The discussions about the responsibility of high-ranking federal officials in the Defense Department, CIA and Vice President’s Office, and the lawyers who advised them about the legality of torture, seem to be going nowhere. How we define torture and when it is permissible seem more appropriate questions for philosophers than politicians. Reading the lawyers’ analyses about whether throwing someone against a wall or how long it is OK to pour water down someone’s throat makes for some weird jurisprudence. Behind the torture question is the provocative “ticking bomb” rationale.
Khalid Sheikh Mohammed, who blithely admits to planning the Sept. 11 attacks that killed nearly 3,000 people in downtown New York, deserves to be put to death. Less clear is Attorney General Eric Holder’s statement last week that New York City was the best venue to pursue the case against them.
This is plainly absurd. Holding the trial in New York puts a big bull’s-eye on the downtown area. It is common sense that holding the trial in the twice-attacked lower Manhattan community makes it more likely New York will be attacked again. Moreover, the cost of providing security for the trial could easily exceed $100 million for a city that is already embroiled in a fiscal crisis.
In all likelihood, the tragedy at Fort Hood would have been avoided if political correctness hadn’t led military and government officials to turn a blind eye to clear signs that Maj. Hasan had become an Islamist extremist.
Even now, after the full extent of this tragedy has sunk in, Army Chief of Staff Gen. George Casey has warned the public not to make any connections between Maj. Hasan and Muslims. “As great a tragedy as this was, it would be a shame if our diversity became a casualty, as well," said Gen. Casey.
It is true that this tragedy should not become an excuse to nurture irrational fear and loathing of Muslims. But we cannot become so neutered by political correctness that we ignore the facts. Maj. Hasan’s killing spree was the most deadly act of terrorism on American soil since Sept. 11, 2001.
Maj. Nidal Malik Hasan is now conscious and being nursed back to health by hospital staff, just days after he opened fire at the Fort Hood Readiness Center, massacring 13 servicemen and -women and injuring 30.
It is inconceivable to me that we are actually helping this man live. Hasan worshipped at the same Virginia mosque that two Sept. 11 hijackers attended in 2001 — a time when radical imam Anwar al Awlaki preached there. Awaki, who now lives in Yemen and who preaches global jihad against the U.S., praised Hasan’s atrocious slaughter of U.S. servicemen as “the Right Thing" and called Hasan a "hero."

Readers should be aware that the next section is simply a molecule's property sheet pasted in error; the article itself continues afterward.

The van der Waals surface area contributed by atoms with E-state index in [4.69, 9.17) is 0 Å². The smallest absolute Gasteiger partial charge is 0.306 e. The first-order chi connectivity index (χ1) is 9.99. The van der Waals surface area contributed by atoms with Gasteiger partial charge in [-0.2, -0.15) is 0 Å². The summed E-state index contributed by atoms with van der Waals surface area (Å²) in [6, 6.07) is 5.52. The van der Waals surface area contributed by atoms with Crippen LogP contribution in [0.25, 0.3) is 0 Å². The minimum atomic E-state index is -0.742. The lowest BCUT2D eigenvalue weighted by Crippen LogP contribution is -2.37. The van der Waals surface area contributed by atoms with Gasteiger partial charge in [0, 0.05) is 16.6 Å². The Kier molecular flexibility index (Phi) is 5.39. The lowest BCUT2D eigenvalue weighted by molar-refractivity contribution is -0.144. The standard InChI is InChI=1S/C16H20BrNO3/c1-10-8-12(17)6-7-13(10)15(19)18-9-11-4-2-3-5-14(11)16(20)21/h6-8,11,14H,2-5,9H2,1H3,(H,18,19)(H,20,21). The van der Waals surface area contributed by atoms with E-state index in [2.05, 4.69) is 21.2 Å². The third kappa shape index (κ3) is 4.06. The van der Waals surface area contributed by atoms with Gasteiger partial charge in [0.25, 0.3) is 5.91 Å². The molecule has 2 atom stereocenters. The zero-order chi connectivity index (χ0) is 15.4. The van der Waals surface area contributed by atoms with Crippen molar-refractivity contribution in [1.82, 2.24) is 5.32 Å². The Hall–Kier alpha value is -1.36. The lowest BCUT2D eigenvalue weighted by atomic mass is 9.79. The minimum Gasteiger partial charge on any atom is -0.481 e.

On Tuesday, President Obama gave a very moving eulogy to the 13 Americans shot and killed last week at Fort Hood. But the more we learn about the killer, the more we have to wonder whether this was a mass murder that could have been avoided.
Maj. Nidal Hasan didn’t just crack suddenly and pick up a gun. He had methodically planned to kill — a lot of soldiers. He brought his own handguns onto the base in order to do so. And, almost as if he wanted to be stopped, he let drop several warnings ahead of time.
Unfortunately, a critical shift in the paradigm through which our nation accesses foreign policy has been dramatically modified, leaving America at the mercy of the most vicious of totalitarian dictators the world has to offer.
Over the past month, President Barack Obama continues to naively put America’s security at grave risk. At the United Nations General Assembly meeting in September, Obama unintentionally announced his “Hope Doctrine” to promote world peace.
Now, several weeks later, Panetta's presented Madam Speaker with a big bouquet of flowers, neatly tied with a bow, as he uttered what will likely end up being the most regrettable statement of his life:
You have the right to remain silent. Anything you say can be used against you in a court of law. You have the right to an attorney. If you cannot afford an attorney, an attorney will be appointed for you.
Prior to interrogating a suspect in police custody, officers must read words similar to those above and the suspect must acknowledge the waiver of such rights if an interrogation is to commence to satisfy Fifth Amendment rights against self-incrimination.